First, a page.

Description : The cartoons focus on a delightful array of familiar situations and characters, including teachers (from the underappreciated to the overrated), students (from the overachievers to the slackers), and parents (from the demanding to the uninterested). Such New Yorker greats as Charles Barsotti, William Hamilton, Roz Chast, and many others examine education from every perspective with the insightful wit that is the signature of the magazine's cartoons.
Description : Know that for every exuberant 'I love you' from a three-year-old, you're bound to get a, as they say, developmentally appropriate 'I hate you' from a thirteen-year-old. The trick is to embrace the one and let go of the other. . . . Laughter helps." -Cartoonist Barbara Smaller, introduction to the Book of Moms Perfect for Mother's Day, 100 sarcastically pitch-perfect cartoons culled from The New Yorker archives to celebrate Mom's unique motherly mom-ness. More The New Yorker Magazine Book of Mom Cartoons Since 1925, The New Yorker has cultivated the creme de la creme of cartooning elite, a vanguard of sketching artists with astute wit and clever perceptions of life and living. Inside this special collection, such New Yorker cartooning greats as Charles Barsotti, Robert Mankoff, and Barbara Smaller offer up 100 black-and-white single-panel cartoons in tribute to a diverse array of moms, ranging from football and CEO moms to tattooed and jack-in-the-box moms. A witty introduction by New Yorker cartoonist Barbara Smaller opens this homage by calling attention to a few of her favorite cartoons within the collection, including: * Roz Chast's "Bad Mom cards, where Lucy, Gloria, and others are guilty, guilty, guilty of such crimes as not making Play-Doh from scratch or serving orange soda." * Sam Gross's cartoon depicting a "primordial ooze rising out of a test tube . . . inquiring hopefully of the scientist, 'Are you my mommy?'"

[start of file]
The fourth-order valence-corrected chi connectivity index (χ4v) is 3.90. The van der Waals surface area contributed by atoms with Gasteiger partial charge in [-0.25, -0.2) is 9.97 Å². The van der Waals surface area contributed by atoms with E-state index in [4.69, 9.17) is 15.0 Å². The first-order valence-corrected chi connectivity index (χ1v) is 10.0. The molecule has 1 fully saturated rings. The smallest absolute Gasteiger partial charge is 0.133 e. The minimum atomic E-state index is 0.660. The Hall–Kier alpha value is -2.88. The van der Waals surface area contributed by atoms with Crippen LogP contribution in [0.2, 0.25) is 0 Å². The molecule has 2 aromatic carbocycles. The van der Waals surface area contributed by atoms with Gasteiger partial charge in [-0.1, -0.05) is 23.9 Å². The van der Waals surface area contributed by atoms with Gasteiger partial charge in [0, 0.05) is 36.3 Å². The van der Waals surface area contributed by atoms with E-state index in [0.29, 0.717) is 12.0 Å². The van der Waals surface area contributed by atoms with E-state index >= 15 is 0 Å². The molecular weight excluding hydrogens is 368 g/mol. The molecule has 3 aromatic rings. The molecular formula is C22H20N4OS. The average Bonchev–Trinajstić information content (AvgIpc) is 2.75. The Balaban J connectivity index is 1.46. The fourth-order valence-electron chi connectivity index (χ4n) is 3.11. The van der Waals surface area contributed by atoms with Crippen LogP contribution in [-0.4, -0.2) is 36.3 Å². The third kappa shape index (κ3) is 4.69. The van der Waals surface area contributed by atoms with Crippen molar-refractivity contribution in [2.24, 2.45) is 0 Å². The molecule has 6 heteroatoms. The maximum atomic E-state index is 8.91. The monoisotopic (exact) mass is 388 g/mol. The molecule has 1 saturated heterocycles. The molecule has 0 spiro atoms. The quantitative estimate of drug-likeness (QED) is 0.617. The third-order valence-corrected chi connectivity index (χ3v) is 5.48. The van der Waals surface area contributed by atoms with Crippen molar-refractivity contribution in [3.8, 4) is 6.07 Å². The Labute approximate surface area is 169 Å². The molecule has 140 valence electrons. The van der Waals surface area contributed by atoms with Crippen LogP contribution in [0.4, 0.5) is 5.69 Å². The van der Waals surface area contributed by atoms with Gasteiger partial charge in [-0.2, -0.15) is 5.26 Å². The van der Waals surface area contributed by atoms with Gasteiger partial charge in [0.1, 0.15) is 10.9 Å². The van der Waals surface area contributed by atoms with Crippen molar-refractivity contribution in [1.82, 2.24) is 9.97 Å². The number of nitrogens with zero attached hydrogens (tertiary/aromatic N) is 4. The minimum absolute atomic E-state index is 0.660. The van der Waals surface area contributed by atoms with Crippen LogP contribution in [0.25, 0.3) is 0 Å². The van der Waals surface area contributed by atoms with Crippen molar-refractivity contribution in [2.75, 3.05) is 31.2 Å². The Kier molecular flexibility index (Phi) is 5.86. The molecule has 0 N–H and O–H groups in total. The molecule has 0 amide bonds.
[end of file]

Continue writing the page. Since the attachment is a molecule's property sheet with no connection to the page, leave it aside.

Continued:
Description : Presents a selection of cartoons from New Yorker magazine that offer a humorous look at teachers, students, education, and learning.
Description : Offers a critical and cultural history of "The New Yorker" from its founding in 1919 through 1987, discussing the evolution of the magazine's content over the years and its role in American cultural life
Description : Showcases the work of hundreds of artists who have contributed to the magazine throughout its eighty-year history.